Bovine respiratory syncytial virus, or BRSV, is a common cause of severe respiratory disease in young calves. The condition costs the nation’s cow-calf industry an estimated $165 million annually.
The research proposed will evaluate two different approaches to prevent BRSV infection in nursing beef calves, said AAES researcher Manuel F. Chamorro, assistant professor of food animal medicine and surgery in the College of Veterinary Medicine.
“The objective of this research is to develop a vaccination protocol that will reduce morbidity and mortality of nursing beef calves affected by BRSV in cow-calf beef operations,” Chamorro said. “We’ll accomplish this by developing an effective vaccination protocol that will reduce BRSV-associated disease in beef calves before and after weaning.”
Additionally, researchers expect to change current strategies of vaccinating pregnant beef cows and newborn calves to reduce the incidence of viral respiratory disease in nursing calves.
PAR grants have proven ideal for stimulating research funding for new crops, such as kiwifruit, a specialty crop that primarily serves overseas markets. In recent years, kiwifruit has emerged as a potential high-value crop in the Southeast, particularly in central Alabama.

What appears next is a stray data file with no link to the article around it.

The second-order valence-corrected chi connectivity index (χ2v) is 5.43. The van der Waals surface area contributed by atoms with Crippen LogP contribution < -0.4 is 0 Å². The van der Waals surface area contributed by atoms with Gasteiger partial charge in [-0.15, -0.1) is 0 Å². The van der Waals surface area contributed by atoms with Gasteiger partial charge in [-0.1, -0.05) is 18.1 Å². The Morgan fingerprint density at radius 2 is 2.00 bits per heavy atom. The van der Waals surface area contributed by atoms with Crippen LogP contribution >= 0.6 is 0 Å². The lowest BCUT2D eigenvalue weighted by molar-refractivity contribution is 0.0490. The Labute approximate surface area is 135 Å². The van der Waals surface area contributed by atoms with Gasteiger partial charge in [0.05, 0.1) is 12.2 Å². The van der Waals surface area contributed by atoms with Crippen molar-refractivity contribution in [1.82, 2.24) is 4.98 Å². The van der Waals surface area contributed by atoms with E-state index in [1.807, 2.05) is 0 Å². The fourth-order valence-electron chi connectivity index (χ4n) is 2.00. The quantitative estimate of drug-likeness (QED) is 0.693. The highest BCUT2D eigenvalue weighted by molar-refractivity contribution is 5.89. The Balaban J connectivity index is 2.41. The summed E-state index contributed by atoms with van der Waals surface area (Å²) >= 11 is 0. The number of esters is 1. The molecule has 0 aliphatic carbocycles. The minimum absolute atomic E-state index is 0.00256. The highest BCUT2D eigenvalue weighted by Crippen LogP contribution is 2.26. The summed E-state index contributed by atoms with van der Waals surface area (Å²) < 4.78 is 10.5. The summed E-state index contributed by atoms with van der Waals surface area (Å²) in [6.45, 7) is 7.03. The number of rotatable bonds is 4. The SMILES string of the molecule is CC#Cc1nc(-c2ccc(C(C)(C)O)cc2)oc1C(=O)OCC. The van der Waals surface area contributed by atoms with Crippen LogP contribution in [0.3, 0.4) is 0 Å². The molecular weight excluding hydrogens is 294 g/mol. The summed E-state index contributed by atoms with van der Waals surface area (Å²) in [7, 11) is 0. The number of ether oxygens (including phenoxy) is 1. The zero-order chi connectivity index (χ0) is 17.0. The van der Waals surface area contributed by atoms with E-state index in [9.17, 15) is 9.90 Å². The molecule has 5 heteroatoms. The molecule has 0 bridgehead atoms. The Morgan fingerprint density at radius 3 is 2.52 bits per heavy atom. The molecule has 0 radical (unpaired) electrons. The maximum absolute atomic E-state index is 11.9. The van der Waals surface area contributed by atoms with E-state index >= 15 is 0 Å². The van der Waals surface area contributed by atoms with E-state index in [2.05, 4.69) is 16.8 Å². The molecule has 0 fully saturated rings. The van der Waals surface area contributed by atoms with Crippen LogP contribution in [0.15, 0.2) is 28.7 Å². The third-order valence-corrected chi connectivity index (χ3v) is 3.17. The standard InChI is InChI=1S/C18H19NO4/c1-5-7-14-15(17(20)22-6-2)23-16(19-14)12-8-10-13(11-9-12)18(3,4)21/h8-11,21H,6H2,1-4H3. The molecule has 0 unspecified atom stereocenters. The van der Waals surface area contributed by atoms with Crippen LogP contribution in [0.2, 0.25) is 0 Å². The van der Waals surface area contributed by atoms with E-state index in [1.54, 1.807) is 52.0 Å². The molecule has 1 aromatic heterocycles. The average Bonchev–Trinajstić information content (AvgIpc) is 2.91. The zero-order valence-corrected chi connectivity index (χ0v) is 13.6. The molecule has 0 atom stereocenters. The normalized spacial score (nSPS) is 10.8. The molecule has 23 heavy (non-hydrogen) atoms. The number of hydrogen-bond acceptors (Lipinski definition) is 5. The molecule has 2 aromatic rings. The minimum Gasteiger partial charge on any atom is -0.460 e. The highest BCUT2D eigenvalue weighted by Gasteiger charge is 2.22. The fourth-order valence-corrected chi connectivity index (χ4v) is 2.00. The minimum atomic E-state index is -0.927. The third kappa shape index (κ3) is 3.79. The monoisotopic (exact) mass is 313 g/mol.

“Despite being classified as an insect pollinator-dependent crop, no information about kiwifruit’s pollination requirements exists in the United States,” said Geoff Williams, Auburn assistant professor of entomology and apiology. “Therefore, producers lack a science-based pollination management strategy. This dearth in knowledge results in inefficient use of resources and/or poor crop yield, and ultimately restricts growth of the industry.”
To address this problem, Williams and his colleagues will be using funds from a 2019 PAR grant to study the pollination requirements of two important female kiwifruit cultivars grown in Alabama.